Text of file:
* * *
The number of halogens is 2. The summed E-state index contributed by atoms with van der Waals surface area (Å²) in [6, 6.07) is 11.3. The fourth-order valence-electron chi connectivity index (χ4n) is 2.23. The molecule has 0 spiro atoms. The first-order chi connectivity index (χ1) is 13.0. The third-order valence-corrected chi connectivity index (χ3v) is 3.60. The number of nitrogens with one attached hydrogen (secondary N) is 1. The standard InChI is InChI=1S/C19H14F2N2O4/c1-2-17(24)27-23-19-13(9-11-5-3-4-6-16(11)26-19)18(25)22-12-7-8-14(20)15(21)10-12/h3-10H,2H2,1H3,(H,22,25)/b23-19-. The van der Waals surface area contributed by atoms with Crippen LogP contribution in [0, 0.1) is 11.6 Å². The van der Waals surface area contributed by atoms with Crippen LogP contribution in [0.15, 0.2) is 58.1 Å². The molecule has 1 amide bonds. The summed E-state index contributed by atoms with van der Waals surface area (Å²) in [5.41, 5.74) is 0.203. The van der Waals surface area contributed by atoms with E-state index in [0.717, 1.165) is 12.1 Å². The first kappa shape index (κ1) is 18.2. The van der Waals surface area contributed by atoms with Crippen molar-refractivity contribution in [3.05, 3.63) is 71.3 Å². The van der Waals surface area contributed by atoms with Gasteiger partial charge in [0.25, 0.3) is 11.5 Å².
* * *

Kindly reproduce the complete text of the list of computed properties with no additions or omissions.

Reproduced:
The number of halogens is 2. The summed E-state index contributed by atoms with van der Waals surface area (Å²) in [6, 6.07) is 11.3. The fourth-order valence-electron chi connectivity index (χ4n) is 2.23. The molecule has 0 spiro atoms. The first-order chi connectivity index (χ1) is 13.0. The third-order valence-corrected chi connectivity index (χ3v) is 3.60. The number of nitrogens with one attached hydrogen (secondary N) is 1. The standard InChI is InChI=1S/C19H14F2N2O4/c1-2-17(24)27-23-19-13(9-11-5-3-4-6-16(11)26-19)18(25)22-12-7-8-14(20)15(21)10-12/h3-10H,2H2,1H3,(H,22,25)/b23-19-. The van der Waals surface area contributed by atoms with Crippen LogP contribution in [0, 0.1) is 11.6 Å². The van der Waals surface area contributed by atoms with Crippen LogP contribution in [0.15, 0.2) is 58.1 Å². The molecule has 1 amide bonds. The summed E-state index contributed by atoms with van der Waals surface area (Å²) in [5.41, 5.74) is 0.203. The van der Waals surface area contributed by atoms with E-state index in [0.717, 1.165) is 12.1 Å². The first kappa shape index (κ1) is 18.2. The van der Waals surface area contributed by atoms with Crippen molar-refractivity contribution in [3.05, 3.63) is 71.3 Å². The van der Waals surface area contributed by atoms with Gasteiger partial charge in [0.25, 0.3) is 11.5 Å².